I seem to have found “my place,” writing pieces and arrangements for piano that fit the “easy intermediate” difficulty level. I’m quite happy to have found “my place.” It’s my happy place! Those pieces are selling!
In my job as music director at Lakewood UCC (my favorite church job of all time, without exaggeration!) the piano pieces I’ll be doing Sunday, Mother’s Day, were all favorites of my mom’s. Here’s the list, with YouTube links. Only the first link is me; the rest are my favorite YouTube versions of the pieces.
“Contemporary Christian” fare is solo performance, non-participatory oriented, not condusive to participatory congregational singing. That makes solo performance material well suited to social media and music streaming which it dominates. Sadly, the theology associated with “Contemporary Christian” texts and, in fact, the very soloistic performance itself, are anathema to more progressive theology.
Congregational singing is a natural part of traditional corporate worship. But, traditional corporate worship these days is dominated by the mega church, MAGA crowd. Other denominations, that are progressive based, such as the one for which I work, United Church of Christ, are shrinking fast.
I’ve written a lot of religious music. It’s not hyperbole to say I’m constantly flirting with destroying every copy and recording of every such piece I’ve ever written because Christianity has become Christian Nationalism. I wish I knew if there was a place for me, as a creative professional, in the progressive spirituality in which I believe.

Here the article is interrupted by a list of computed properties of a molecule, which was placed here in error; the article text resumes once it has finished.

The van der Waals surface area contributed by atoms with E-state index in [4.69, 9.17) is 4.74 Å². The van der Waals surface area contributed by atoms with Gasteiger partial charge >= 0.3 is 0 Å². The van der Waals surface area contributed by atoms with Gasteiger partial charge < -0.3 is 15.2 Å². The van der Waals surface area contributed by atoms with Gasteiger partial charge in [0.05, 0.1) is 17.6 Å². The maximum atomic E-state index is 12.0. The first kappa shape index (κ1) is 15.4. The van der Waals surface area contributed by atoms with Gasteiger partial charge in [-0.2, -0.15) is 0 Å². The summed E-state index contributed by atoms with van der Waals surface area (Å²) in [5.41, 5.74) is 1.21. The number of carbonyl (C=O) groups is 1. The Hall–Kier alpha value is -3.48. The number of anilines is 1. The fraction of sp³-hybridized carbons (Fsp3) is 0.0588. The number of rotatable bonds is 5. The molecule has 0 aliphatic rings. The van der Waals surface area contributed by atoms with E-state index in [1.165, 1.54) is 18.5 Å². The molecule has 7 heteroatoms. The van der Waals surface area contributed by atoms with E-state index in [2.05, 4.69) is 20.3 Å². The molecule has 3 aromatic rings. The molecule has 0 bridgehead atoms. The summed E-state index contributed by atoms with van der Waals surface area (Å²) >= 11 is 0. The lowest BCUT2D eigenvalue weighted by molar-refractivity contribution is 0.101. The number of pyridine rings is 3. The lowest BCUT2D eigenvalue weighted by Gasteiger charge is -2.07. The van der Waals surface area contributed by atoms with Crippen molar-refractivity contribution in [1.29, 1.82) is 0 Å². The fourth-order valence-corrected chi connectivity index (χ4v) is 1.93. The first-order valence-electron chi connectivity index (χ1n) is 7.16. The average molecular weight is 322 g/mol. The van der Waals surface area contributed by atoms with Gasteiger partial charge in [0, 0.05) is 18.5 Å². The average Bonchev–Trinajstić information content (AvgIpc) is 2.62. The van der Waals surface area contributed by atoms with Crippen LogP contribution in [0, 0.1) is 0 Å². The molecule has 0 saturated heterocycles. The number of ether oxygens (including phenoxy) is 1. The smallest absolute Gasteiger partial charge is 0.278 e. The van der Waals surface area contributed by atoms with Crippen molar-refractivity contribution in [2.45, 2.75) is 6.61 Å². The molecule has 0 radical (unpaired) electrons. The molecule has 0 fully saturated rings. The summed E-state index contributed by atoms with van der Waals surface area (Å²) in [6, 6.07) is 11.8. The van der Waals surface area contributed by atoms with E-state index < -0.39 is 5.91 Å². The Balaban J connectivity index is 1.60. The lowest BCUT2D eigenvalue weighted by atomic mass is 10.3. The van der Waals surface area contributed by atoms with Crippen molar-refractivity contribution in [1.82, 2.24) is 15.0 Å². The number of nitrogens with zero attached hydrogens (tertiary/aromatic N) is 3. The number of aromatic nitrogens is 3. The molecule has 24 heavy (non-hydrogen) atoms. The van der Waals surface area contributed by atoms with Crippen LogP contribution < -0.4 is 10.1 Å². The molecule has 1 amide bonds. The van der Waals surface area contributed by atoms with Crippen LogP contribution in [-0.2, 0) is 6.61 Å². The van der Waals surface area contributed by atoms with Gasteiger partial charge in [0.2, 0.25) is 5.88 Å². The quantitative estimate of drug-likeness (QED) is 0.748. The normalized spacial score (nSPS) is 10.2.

HERE is a taste of some my own religious music. My website is hiltonkeanjones.com and there are links to much more there.
I wonder if there is a place for classically trained composers, performers, and lyricists of a progressive theological bent in Christianity.
Well…after selling my old Steinway baby grand a few years ago when I sold my condo and moved to renting, and after a few years of that and finally buying at house (!), I bought another acoustic piano again! I love it.
A good friend, herself an organist/pianist, asked if I’d given it a name yet. I never thought of that. So, I let names percolate in my head and the one that comes to mind that seems to have stuck is “Claude.” Claude came with a personality too. Difficult to describe, but he’ll be good for me.
In honor of Claude, here’s a little video of an old organ piece of mine from a set of organ pieces called 3 Songs for 4 Composers.
It comes to mind that my Claude is a southern boy, so like all southern boys he needs a middle name and his shall be “Maurice.” And, in true southern boy tradition in polite society it’s proper to refer to him as Claude Maurice.
My sister, Lucy, is a Ph. D. in Psychology (résumé) and author. In addition to an earlier on-going online course she offers for personal enrichment, “Growing Older with Gusto!” she’s offering a new on-going online course in which she combines her talents as an author with her psychological insights, “Feral Fables.”
You can learn more about that course and others at Learn with Lucy. Here’s a quote from that page about the new course:
In addition to more info on all the courses she offers, that page, Learn with Lucy, has a link you can follow to register for that course and the others.
I encourage you to give Learn with Lucy a try. Having read her books and knowing as her little brother, I think you’ll learn a lot, and enjoy doing so.